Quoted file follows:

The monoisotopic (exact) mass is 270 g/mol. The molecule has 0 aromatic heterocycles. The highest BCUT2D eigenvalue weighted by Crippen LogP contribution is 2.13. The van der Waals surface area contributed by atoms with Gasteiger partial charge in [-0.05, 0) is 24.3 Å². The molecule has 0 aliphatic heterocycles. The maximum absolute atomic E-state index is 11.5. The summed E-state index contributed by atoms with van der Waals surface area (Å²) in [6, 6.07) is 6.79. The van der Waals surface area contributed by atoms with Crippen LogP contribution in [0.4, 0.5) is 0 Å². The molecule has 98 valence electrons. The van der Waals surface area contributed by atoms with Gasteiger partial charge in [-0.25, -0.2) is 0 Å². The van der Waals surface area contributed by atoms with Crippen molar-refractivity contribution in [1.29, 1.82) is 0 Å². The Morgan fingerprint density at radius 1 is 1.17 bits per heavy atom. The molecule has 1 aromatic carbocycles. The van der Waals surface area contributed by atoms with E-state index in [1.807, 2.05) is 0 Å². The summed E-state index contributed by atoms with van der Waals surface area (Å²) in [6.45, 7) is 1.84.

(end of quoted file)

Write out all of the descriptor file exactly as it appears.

The monoisotopic (exact) mass is 270 g/mol. The molecule has 0 aromatic heterocycles. The highest BCUT2D eigenvalue weighted by Crippen LogP contribution is 2.13. The van der Waals surface area contributed by atoms with Gasteiger partial charge in [-0.05, 0) is 24.3 Å². The molecule has 0 aliphatic heterocycles. The maximum absolute atomic E-state index is 11.5. The summed E-state index contributed by atoms with van der Waals surface area (Å²) in [6, 6.07) is 6.79. The van der Waals surface area contributed by atoms with Crippen LogP contribution in [0.4, 0.5) is 0 Å². The molecule has 98 valence electrons. The van der Waals surface area contributed by atoms with Gasteiger partial charge in [-0.25, -0.2) is 0 Å². The van der Waals surface area contributed by atoms with Crippen molar-refractivity contribution in [1.29, 1.82) is 0 Å². The Morgan fingerprint density at radius 1 is 1.17 bits per heavy atom. The molecule has 1 aromatic carbocycles. The van der Waals surface area contributed by atoms with E-state index in [1.807, 2.05) is 0 Å². The summed E-state index contributed by atoms with van der Waals surface area (Å²) in [6.45, 7) is 1.84.